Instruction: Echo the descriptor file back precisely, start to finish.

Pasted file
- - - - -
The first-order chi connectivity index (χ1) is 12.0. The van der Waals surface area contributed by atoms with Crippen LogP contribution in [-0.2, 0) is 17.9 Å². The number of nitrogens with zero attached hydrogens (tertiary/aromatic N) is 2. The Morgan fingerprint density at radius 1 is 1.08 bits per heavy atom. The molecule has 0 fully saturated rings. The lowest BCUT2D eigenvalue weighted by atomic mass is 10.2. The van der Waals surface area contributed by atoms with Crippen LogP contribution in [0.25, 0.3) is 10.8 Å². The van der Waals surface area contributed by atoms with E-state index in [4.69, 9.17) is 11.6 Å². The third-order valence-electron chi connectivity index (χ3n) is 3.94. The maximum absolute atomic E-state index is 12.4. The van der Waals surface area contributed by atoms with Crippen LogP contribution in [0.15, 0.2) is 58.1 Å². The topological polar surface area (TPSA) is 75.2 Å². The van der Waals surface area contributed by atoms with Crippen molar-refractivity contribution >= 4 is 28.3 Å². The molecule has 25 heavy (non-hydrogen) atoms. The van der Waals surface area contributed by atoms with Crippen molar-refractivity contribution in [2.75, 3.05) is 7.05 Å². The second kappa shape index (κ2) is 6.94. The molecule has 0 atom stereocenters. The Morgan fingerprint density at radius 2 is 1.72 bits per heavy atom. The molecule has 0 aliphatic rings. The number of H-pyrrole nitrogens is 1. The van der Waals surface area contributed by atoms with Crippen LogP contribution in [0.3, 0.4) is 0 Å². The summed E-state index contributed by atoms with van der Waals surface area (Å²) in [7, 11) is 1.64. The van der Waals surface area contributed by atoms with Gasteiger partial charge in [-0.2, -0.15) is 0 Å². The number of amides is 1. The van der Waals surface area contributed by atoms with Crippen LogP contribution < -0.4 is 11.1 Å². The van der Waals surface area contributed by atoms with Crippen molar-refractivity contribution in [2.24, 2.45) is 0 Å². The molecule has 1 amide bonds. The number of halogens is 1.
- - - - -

The first-order chi connectivity index (χ1) is 12.0. The van der Waals surface area contributed by atoms with Crippen LogP contribution in [-0.2, 0) is 17.9 Å². The number of nitrogens with zero attached hydrogens (tertiary/aromatic N) is 2. The Morgan fingerprint density at radius 1 is 1.08 bits per heavy atom. The molecule has 0 fully saturated rings. The lowest BCUT2D eigenvalue weighted by atomic mass is 10.2. The van der Waals surface area contributed by atoms with Crippen LogP contribution in [0.25, 0.3) is 10.8 Å². The van der Waals surface area contributed by atoms with E-state index in [4.69, 9.17) is 11.6 Å². The third-order valence-electron chi connectivity index (χ3n) is 3.94. The maximum absolute atomic E-state index is 12.4. The van der Waals surface area contributed by atoms with Crippen LogP contribution in [0.15, 0.2) is 58.1 Å². The topological polar surface area (TPSA) is 75.2 Å². The van der Waals surface area contributed by atoms with Crippen molar-refractivity contribution >= 4 is 28.3 Å². The molecule has 25 heavy (non-hydrogen) atoms. The van der Waals surface area contributed by atoms with Crippen molar-refractivity contribution in [2.75, 3.05) is 7.05 Å². The second kappa shape index (κ2) is 6.94. The molecule has 0 atom stereocenters. The Morgan fingerprint density at radius 2 is 1.72 bits per heavy atom. The molecule has 0 aliphatic rings. The number of H-pyrrole nitrogens is 1. The van der Waals surface area contributed by atoms with Crippen LogP contribution in [0.3, 0.4) is 0 Å². The summed E-state index contributed by atoms with van der Waals surface area (Å²) in [7, 11) is 1.64. The van der Waals surface area contributed by atoms with Gasteiger partial charge in [-0.2, -0.15) is 0 Å². The number of amides is 1. The van der Waals surface area contributed by atoms with Crippen LogP contribution < -0.4 is 11.1 Å². The van der Waals surface area contributed by atoms with Crippen molar-refractivity contribution in [2.24, 2.45) is 0 Å². The molecule has 1 amide bonds. The number of halogens is 1.